Parler Share
News

Meet the Man Who Moved into a Sandcastle 22 Years Ago & Never Looked Back

Parler Share

If you could live in any kind of house in the world, what would it be? An igloo or pyramid perhaps?

For me, I would love to live in a treehouse high up in the trees, surrounded by wildlife. There would be a rope ladder you would have to climb to reach my humble abode and wooden bridges to connect the houses in the little treehouse neighborhood. And a large swing hanging off one of the branches.

I would also love to have it placed somewhere picturesque, either hiding deep in a forest or overlooking a beautiful lake.

Trending:
Best Buy and Home Depot Forced to Take Drastic In-Store Measures to 'Stop the Bleeding' Caused by Crime Surge

One man in Brazil, however, has chosen to make his home next to the beach in the sand.

Marcio Mizael Matolias has lived in a sandcastle on the beach of Rio de Janeiro, Brazil for 22 years.

“If the castle collapses, I’ll build another one. I’ll move away, build another one over there,” he said. “I like this ephemeral lifestyle.”

Matolias is 44 and gave up his apartment for a more simple way of life. With a plastic crown on his head, he truly is the king of his own sandcastle.

Would you live in a sandcastle on a beach?

His castle is about 32 square feet, but he lives alone amongst his books so it is enough space for him. He cooks his meals outside his living space on a stove and showers at the fire station across the street for a dollar. If it gets too hot, he will sleep at a friend’s house.

“The truth is I wasn’t thinking about living here. My idea was to use it to store materials and store books,” Matolias explained. “But when it rained, I would stay here. And when I paid my rent, I would end up staying here anyway.”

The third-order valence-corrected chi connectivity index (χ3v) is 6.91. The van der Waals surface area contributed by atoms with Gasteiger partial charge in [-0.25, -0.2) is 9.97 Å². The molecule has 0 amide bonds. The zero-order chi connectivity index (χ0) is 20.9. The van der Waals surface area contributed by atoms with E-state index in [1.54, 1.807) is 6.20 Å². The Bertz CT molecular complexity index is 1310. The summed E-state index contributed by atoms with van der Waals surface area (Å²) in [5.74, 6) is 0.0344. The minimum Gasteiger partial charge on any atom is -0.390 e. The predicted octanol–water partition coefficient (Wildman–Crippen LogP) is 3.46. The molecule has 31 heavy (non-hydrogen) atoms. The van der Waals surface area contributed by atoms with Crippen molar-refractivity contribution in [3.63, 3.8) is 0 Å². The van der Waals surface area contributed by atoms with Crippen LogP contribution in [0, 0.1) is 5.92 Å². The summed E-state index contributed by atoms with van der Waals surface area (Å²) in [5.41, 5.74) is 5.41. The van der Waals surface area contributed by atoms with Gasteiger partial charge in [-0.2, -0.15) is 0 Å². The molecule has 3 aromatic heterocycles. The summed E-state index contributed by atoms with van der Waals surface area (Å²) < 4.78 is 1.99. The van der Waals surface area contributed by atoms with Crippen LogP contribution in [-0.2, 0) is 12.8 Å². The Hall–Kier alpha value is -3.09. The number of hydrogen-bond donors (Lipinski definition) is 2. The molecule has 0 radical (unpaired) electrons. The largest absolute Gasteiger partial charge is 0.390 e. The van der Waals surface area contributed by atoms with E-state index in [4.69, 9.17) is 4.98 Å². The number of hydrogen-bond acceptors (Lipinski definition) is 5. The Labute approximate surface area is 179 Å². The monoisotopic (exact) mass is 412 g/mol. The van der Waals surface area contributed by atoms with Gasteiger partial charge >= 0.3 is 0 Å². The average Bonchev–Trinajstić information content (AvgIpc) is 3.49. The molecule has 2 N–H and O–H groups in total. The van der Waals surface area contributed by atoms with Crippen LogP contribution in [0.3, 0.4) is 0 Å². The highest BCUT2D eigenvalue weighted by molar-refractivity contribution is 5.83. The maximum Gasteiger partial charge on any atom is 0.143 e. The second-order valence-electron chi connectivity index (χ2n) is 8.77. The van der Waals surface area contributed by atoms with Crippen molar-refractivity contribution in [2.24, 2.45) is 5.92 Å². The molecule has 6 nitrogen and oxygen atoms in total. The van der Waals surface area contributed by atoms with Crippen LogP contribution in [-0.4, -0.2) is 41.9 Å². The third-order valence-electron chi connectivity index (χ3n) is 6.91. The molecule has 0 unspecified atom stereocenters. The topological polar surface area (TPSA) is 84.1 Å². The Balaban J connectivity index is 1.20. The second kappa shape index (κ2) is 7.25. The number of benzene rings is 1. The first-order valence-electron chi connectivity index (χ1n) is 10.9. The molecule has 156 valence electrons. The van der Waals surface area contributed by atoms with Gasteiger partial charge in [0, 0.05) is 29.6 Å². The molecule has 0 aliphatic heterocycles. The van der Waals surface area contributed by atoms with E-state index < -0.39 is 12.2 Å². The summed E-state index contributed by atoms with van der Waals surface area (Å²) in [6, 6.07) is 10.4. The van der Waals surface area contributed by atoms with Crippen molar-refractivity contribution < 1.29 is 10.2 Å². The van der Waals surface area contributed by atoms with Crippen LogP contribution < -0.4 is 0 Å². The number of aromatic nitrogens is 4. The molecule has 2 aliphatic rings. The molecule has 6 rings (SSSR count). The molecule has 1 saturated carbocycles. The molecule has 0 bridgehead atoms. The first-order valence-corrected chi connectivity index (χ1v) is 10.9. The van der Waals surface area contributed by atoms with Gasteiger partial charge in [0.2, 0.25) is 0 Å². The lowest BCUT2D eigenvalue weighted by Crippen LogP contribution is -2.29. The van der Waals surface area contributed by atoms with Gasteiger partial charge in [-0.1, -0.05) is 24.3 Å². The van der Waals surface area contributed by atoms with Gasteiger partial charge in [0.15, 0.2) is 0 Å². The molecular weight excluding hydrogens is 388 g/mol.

Tourists visiting the area sometimes stop by to get pictures with “King” Matolias and his castle, and they also leave him donations.



“I’m happy! As everyone says and as you can also read in some books, happiness is a spiritual state,” he said. “I try to be happy always, even if I have moments of sadness, I cry, I feel alone. Even though I like being alone, there are times I feel lonely.

Related:
Rural Indiana City Offers 'Stand-in Grandparents' to New Residents

“I think that that is happiness: it is being ok with yourself.”

Would you give up everything and move into a sandcastle? I would definitely have to take a sand sculpting class or two before even attempting it.

Submit your story here, and subscribe to our best uplifting stories here.

Truth and Accuracy

Submit a Correction →



We are committed to truth and accuracy in all of our journalism. Read our editorial standards.

Tags:
, ,
Parler Share
Erin Coates was an editor for The Western Journal for over two years before becoming a news writer. A University of Oregon graduate, Erin has conducted research in data journalism and contributed to various publications as a writer and editor.
Erin Coates was an editor for The Western Journal for over two years before becoming a news writer. She grew up in San Diego, California, proceeding to attend the University of Oregon and graduate with honors holding a degree in journalism. During her time in Oregon, Erin was an associate editor for Ethos Magazine and a freelance writer for Eugene Magazine. She has conducted research in data journalism, which has been published in the book “Data Journalism: Past, Present and Future.” Erin is an avid runner with a heart for encouraging young girls and has served as a coach for the organization Girls on the Run. As a writer and editor, Erin strives to promote social dialogue and tell the story of those around her.
Birthplace
Tucson, Arizona
Nationality
American
Honors/Awards
Graduated with Honors
Education
Bachelor of Arts in Journalism, University of Oregon
Books Written
Contributor for Data Journalism: Past, Present and Future
Location
Prescott, Arizona
Languages Spoken
English, French
Topics of Expertise
Politics, Health, Entertainment, Faith




Conversation